Take the 2-minute tour ×
Stack Overflow is a question and answer site for professional and enthusiast programmers. It's 100% free, no registration required.

I am trying to prove quantified assertions for arrays and encountered some problems. Consider the following small program:

int a[4] = {1,2,3,4};

/*@ requires p == a;
    assigns \nothing;
*/
void test(int *p)
{
  p++;
  //@ assert \forall int i; 0 <= i < 3 ==> p[i] < 10;
  //@ assert \exists int i; p[i] == 3;
}

I am using the 'Typed' memory model:

frama-c-gui -wp -wp-qed -wp-byreference -wp-model 'Typed' -main test Test.c

For some reason the "requires" does not hold and thus all assertions can be proved, even 1==2. In order to overcome this I directly assign the global variable in the function body:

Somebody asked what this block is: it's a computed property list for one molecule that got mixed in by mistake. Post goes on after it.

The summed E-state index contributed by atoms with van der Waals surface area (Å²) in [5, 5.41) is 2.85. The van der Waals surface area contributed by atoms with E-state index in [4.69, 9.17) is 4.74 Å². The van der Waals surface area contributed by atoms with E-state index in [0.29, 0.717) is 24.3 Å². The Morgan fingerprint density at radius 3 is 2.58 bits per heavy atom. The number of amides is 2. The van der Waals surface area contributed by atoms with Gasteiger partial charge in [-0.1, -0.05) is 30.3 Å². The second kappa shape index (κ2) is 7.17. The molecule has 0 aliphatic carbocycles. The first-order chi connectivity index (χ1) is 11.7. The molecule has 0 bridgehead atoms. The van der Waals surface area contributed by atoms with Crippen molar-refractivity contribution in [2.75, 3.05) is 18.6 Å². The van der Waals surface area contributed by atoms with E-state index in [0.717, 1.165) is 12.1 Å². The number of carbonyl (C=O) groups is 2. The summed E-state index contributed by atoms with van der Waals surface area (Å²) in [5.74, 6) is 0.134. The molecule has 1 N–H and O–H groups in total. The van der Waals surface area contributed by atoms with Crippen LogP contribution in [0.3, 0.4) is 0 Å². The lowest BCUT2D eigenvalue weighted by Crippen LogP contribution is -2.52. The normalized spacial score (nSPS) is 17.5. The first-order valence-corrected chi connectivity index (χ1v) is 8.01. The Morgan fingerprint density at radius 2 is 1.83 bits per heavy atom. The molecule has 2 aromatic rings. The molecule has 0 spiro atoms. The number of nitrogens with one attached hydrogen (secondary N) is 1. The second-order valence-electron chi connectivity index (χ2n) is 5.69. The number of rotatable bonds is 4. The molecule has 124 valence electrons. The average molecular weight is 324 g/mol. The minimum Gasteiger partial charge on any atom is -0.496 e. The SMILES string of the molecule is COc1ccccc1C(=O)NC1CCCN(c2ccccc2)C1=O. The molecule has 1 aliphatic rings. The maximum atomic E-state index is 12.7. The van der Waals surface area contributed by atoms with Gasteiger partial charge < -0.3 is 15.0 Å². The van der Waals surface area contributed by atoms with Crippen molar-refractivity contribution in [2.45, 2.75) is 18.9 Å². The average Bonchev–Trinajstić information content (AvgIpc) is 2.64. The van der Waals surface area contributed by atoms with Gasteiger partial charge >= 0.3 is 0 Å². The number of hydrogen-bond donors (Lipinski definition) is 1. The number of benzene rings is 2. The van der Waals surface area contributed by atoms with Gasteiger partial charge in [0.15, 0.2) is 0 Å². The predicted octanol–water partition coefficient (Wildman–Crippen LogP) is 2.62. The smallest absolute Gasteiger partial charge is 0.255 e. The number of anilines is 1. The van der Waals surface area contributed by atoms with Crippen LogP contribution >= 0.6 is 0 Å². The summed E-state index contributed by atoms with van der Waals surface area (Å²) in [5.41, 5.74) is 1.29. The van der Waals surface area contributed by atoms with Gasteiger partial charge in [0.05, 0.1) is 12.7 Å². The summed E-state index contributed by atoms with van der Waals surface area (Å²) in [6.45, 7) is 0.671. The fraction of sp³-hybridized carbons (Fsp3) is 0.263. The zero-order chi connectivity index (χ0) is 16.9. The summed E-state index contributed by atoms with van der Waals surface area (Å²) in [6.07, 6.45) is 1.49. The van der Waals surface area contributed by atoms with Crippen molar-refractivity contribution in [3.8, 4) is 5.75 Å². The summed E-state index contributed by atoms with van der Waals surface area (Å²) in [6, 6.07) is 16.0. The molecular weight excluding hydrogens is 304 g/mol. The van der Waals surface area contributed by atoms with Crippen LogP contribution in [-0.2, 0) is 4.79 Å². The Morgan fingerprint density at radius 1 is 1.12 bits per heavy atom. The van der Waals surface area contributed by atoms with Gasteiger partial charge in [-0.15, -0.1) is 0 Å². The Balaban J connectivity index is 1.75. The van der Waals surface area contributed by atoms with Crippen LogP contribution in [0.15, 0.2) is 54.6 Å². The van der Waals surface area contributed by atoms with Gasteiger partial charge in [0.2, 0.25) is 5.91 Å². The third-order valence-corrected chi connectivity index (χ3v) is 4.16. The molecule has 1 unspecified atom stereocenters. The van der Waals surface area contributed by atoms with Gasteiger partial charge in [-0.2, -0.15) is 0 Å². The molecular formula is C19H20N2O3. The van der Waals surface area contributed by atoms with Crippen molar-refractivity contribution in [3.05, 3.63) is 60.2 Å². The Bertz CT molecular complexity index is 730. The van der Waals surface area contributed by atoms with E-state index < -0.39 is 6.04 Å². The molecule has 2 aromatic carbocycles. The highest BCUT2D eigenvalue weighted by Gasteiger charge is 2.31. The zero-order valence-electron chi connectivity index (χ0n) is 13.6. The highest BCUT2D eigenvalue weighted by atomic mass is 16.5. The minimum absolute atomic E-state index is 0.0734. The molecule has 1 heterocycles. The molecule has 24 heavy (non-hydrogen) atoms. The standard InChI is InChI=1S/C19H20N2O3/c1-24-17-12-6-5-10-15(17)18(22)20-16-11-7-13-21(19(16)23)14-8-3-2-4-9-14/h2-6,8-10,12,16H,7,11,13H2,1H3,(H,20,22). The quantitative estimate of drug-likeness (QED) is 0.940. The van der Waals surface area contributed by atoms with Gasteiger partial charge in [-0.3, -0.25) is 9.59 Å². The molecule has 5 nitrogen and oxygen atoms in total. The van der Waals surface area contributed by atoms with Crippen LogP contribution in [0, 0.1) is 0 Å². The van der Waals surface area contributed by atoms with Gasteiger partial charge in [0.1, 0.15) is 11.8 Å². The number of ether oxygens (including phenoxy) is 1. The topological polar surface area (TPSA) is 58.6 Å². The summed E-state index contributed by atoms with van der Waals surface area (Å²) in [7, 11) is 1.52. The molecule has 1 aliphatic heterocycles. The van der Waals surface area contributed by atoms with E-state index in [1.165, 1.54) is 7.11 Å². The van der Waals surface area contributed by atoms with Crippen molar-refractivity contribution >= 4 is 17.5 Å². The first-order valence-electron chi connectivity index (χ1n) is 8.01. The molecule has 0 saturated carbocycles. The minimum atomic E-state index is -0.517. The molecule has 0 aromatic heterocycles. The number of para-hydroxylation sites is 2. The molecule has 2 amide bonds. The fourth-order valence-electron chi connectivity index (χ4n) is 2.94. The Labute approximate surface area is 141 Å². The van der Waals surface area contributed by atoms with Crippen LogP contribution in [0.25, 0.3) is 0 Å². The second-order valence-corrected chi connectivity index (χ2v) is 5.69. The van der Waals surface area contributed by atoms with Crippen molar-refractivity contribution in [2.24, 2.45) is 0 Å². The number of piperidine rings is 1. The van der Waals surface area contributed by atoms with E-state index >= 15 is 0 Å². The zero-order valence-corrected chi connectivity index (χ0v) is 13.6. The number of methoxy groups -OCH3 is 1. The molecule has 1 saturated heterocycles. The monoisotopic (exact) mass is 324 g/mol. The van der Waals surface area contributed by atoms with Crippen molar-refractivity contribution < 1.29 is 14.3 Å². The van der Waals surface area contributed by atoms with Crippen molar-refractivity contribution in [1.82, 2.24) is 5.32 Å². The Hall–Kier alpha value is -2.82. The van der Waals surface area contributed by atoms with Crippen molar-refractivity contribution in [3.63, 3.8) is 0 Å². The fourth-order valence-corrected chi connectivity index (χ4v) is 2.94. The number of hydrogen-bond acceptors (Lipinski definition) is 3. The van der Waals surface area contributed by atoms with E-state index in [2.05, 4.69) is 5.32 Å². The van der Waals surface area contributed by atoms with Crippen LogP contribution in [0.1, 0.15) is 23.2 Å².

int a[4] = {1,2,3,4};

/*@  assigns \nothing;
*/
void test(int *p)
{
  p = a;

  p++;
  //@ assert \forall int i; 0 <= i < 3 ==> p[i] < 10;
  //@ assert \exists int i; p[i] == 3;
}

Here the forall holds but the exists does not. The exists only holds when I add the assertion "p[1] == 3" before it. What is missing to prove such existential array properties? I need this to express a loop invariant for a search loop over array entries.

Thanks, Harald

share|improve this question
add comment

1 Answer

The "requires" is transformed into false by an incorrect simplification. It will be corrected in the next release. Thank you for spotting the error.

With the fix, the last assertion is still not proved by Alt-ergo because it is not able to find the witness for i using its usual heuristics. When you add the assertion "p[1] == 3" you give the witness, that's why it's easier to prove. Some other provers (Z3, CVC4) will be able to prove this particular assertion directly. Stay tuned for the next release.

share|improve this answer
add comment

Your Answer

 
discard

By posting your answer, you agree to the privacy policy and terms of service.

Not the answer you're looking for? Browse other questions tagged or ask your own question.